i’m sitting backstage and watching the action through a narrow gap in the back of a cupboard, through the beads hanging in the front of the cupboard, waiting for my cues to ring the doorbell when it is needed in the script. i also watch what is happening on stage to give other actors their “go-on-now!” or “speak now!” cues (which can be as subtle as the opening of a fridge door, a nose-blowing or the bottom of a bottle of gin making contact with the coffee table. exciting stuff!
all the while, there you sit in the darkness of backstage, with a slight blue light to show the obstacles to avoid. with a shaft of light from the stage to read my script by. all the while only whispering if you need to talk to others, or tiptoeing if you need to walk to others.
and everytime the audience laughs, you give an involuntary smile.
everytime they don’t laugh when you except them to you wonder what’s wrong with them.
you stop breathing everytime someone forgets a line.
and you start breathing everytime they save each other and continue – the audience non the wiser.
in the end i poked my hand through the back of the cupboard at a moment that corrie looked that way. i showed her the matches and dropped them onto the floor of the cupboard.
did she really notice?
and she did – changing her moves a little – doing a bimbo’y move across the stage to get the matches to light the fire. all in character. all good!
close curtain. for interval. of 20 minutes.
that means our work really begins – as we need to set the whole stage for the next act. from an ostensibly empty apartment to one that is fully furnished with net and normal curtains, pictures, mirrors, books and trinkets, carpets, bowls of fruit and cans for tea & coffee. no detail is spared in the quest for authenticity.
in one case i even needed to make small repairs to an in-stage wooden screen – to hammer a few nails into a narrow piece of wood. once that was done, i spotted a piece of cladding that came off the front door, so quick actions to repair that:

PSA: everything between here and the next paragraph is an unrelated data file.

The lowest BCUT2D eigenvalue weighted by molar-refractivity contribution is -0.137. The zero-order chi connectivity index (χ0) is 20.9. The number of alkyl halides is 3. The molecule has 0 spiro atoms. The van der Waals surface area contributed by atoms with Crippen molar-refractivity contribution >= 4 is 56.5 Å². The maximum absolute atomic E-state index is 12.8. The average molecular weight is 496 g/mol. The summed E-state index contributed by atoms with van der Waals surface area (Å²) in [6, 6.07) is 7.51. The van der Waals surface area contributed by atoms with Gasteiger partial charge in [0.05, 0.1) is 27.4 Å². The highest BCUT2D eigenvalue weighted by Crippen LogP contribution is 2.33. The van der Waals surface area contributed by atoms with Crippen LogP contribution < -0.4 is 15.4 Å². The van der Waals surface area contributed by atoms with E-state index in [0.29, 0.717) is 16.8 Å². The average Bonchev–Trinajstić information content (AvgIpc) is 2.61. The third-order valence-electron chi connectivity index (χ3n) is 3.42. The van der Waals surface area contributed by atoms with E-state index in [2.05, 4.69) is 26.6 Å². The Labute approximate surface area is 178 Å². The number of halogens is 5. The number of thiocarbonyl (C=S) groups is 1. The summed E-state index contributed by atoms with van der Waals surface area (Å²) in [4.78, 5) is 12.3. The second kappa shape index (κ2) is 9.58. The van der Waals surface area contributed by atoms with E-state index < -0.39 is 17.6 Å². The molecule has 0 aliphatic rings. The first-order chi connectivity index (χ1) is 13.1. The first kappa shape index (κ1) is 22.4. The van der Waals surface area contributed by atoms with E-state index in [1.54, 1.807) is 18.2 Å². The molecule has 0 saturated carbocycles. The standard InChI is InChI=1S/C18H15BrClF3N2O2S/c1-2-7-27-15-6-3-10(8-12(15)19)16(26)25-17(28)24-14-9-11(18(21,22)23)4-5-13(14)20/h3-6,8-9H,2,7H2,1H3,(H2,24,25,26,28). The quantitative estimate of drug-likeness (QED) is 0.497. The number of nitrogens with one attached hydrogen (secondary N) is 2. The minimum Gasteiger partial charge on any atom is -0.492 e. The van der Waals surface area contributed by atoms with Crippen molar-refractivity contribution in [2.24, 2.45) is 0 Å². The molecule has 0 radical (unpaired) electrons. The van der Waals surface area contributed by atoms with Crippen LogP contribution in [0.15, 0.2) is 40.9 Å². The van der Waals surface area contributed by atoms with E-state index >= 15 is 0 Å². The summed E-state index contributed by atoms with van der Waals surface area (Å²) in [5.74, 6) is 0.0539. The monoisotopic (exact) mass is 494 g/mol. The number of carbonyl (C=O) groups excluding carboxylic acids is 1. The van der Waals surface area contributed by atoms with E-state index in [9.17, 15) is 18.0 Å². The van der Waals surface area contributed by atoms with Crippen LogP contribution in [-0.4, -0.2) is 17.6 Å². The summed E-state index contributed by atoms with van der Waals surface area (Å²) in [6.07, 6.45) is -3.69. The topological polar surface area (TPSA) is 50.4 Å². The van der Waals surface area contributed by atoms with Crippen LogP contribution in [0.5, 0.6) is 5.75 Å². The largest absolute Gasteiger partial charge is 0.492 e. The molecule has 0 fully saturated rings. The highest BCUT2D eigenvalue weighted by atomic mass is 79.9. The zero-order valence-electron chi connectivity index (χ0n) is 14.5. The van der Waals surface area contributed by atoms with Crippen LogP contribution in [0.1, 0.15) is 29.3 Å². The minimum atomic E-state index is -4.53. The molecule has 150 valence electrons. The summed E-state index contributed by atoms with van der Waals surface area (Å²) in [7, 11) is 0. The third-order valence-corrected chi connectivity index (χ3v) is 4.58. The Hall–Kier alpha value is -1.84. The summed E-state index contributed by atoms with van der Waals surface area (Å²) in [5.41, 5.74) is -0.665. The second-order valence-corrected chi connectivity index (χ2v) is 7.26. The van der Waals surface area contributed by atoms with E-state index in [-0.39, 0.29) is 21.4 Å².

find double–sided tape
try to separate double-sided tape from its backing
find brown paint
find knife to take off blotches of glue on the back
hear “5 minute call” from lighting box
reply with “we need 8 minutes”
apply plaster (ever noticed how long that can take?)
go to stage and try to screw into place
fetch hole-maker to aid screwing in
hear audience’s chatter as they return to seats
fasten second screw in place while assistant is already painting brown paint over the first
quick check of stage that all is in place
go backstage and advise cast of wet paint on front door
call beginner’s to stage
check personal props of beginners in place
tell lighting we’re clear to go
get a reply that we are all go
check that curtain-opener is in place
get message that we are waiting for 1 person
have a quick wee (no flushing allowed)
get the all-clear
sit down and wait for paint can to touch fireplace on stage so that i can ring doorbell
wait backstage with feet up following the words, laughter and smiles.
actors come off stage and go back on. one of them needs to take of her dress on stage, and remembers at the door that she has forgotten to put her petticoat on…
so i run backstage and brainstorm a way to get the nightie to her. my colleague has an idea that there is a moment when she thought she could change. so collague goes and stands back stage in the bathroom and waits for the change scene. actress arrives, is super thankful, and does a lightning change behind the door instead of in front, and the audience is none the wiser. (have i said that before?)
drinks are made backstage – voiceless hand requests are made in the shape of a t or a c. i choose a c – i need coffee.
the scene continues.
the scene nears its ending.
make it snow.
stop the snow.
close the curtain.
sweep up the snow.
change the set.
beginners on stage.
all systems go.
nearing the end now… all in place for curtain call!
you stand backstage and watch. and listen.
bow of the cast
bow of the leads
bow of them all
bow of them all
is there enough applause to warrant another bow.
close the curtain.
applause dies. chatter starts. laughter continues.
tell the actors how well they did (ego-stroking is an important part all the way through)
clear the stage.
let out the troops.
lock the dressing rooms.
climb the steep stairs to switch off the tanoy.
switch off the lights.
set the alarm.
lock the theatre.
repeat after work tomorrow.
and the next day when people ask how it went, you will only remember how well the cast did. how happy the audience was, how much they enjoyed it. how well we overcome little obstacles.
it’s been compared to a child. at times frustrating as hell, but overwhelmingly lovable.
** of course, not all of these happened on one single evening. sometimes evenings run without any of the additional challenges that i also described above; but other nights we do have one or two of them to deal with**